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Poisoning - Topic Overview

A poison is a substance that has toxic effects and may injure you or make you sick if you are exposed to it. Poisons can be found everywhere, from simple household cleaners to cosmetics to houseplants to industrial chemicals. Even medicines that are taken in the wrong dose, at the wrong time, or by the wrong person can cause a toxic effect. Poisonous substances can hurt you if they are swallowed, inhaled, spilled on your skin, or splashed in your eyes. In most cases, any product that gives off fumes or is an aerosol that can be inhaled should be considered a possible poison. More than 90% of poisonings occur in the home.

Young children have the highest risk of poisoning because of their natural curiosity. More than half of poisonings in children occur in those who are younger than age 6. Some children will swallow just about anything, including unappetizing substances that are poisonous. When in doubt, assume the worst. Always believe a child or a witness, such as another child or a brother or sister, who reports that poison has been swallowed. Many poisonings occur when an adult who is using a poisonous product around children becomes distracted by the doorbell, a telephone, or some other interruption.

Young children are also at high risk for accidental poisoning from nonprescription and prescription medicines. Even though medicine bottles are packaged to prevent a child from opening them, be sure to keep all medicines away from where children can reach them.

Teenagers also have an increased risk of poisonings, both accidental and intentional, because of their risk-taking behavior. Some teens experiment with poisonous substances such as by sniffing toxic glues or inhaling aerosol substances to get "high." About half of all poisonings in teens are classified as suicide attempts, which always requires medical evaluation.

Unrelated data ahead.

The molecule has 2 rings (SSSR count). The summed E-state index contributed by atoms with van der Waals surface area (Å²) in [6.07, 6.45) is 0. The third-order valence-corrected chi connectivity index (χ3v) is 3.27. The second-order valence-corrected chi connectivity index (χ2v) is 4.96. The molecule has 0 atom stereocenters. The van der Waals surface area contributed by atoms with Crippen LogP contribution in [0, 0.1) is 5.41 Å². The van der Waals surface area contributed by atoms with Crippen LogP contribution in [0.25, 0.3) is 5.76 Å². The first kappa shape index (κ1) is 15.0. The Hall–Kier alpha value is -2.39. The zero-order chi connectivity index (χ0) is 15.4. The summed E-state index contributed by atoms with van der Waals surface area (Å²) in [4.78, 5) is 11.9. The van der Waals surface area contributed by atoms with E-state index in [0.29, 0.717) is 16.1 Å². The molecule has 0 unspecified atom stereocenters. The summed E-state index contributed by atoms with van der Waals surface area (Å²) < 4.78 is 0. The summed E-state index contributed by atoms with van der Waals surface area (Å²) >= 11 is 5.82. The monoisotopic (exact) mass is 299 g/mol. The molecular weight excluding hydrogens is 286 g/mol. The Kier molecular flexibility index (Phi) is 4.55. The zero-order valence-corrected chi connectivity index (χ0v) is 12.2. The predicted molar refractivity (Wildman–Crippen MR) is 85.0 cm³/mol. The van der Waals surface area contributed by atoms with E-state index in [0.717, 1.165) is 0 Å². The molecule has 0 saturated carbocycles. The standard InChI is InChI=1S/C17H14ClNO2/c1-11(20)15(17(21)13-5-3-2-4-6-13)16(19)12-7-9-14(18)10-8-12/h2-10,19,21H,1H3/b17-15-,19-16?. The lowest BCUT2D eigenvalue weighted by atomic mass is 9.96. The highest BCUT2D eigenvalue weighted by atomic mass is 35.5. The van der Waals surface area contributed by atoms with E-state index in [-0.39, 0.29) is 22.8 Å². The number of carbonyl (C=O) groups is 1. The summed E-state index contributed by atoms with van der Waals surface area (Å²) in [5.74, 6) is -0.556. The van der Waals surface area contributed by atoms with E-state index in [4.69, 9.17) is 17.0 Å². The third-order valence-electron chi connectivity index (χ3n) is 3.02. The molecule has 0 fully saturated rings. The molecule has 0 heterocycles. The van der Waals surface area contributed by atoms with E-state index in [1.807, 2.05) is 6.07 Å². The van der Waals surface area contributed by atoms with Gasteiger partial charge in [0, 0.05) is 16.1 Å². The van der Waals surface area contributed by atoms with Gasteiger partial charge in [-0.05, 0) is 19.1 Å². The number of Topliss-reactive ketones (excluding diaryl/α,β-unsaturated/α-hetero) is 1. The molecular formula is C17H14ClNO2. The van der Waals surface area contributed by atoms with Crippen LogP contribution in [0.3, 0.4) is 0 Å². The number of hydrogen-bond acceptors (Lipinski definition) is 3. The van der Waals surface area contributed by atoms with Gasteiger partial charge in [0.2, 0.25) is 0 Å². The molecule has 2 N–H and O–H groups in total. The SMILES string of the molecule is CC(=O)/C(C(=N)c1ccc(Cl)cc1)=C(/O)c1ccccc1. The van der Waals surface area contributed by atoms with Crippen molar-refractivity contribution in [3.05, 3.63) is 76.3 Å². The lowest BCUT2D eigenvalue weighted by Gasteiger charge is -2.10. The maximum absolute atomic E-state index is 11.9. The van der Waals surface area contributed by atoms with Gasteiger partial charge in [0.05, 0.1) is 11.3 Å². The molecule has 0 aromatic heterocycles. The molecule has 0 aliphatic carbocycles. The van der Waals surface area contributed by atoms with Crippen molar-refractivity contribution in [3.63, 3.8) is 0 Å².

Adults—especially older adults—are at risk for accidental and intentional poisonings from:

  • Alcohol and illegal drugs. For more information, see the topic Alcohol and Drug Problems.
  • Gas leaks, such as exhaust leaks from heaters and stoves and automobile exhaust. For more information, see the topic Carbon Monoxide Poisoning.
  • Medicines, such as acetaminophen, antibiotics, cough and cold remedies, vitamins, pain relievers, sleeping pills, and tranquilizers.
  • Household cleaning supplies and other substances, such as cosmetics, antifreeze, windshield cleaner, gardening products, and paint thinners.
  • Herbal products.

If a poisoning was intentional, call your local suicide hotline or the national suicide hotline 1-800-273-TALK or 1-800-273-8255 for help.

The symptoms of a suspected poisoning may vary depending on the person's age, the type of poisonous substance, the amount of poison involved, and how much time has passed since the poisoning occurred. Some common symptoms that might point to a poisoning include:

  • Nausea and vomiting.
  • Cramps.
  • Throat pain.
  • Drooling.
  • Sudden sleepiness, confusion, or decreased alertness.
  • Anxiousness, nervousness, irritability, or tremors.
  • Seizures.
  • Substance residue or burn around the mouth, teeth, eyes, or on the skin.
  • Trouble breathing.
  • Headache.

Poison control centers, hospitals, or your doctor can give immediate advice in the case of a poisoning. The United States National Poison Control Hotline phone number is 1-800-222-1222. Have the poison container with you so you can give complete information to the poison control center, such as what the poison or substance is, how much was taken and when. Do not try to make the person vomit.

WebMD Medical Reference from Healthwise

Last Updated: September 05, 2013
This information is not intended to replace the advice of a doctor. Healthwise disclaims any liability for the decisions you make based on this information.
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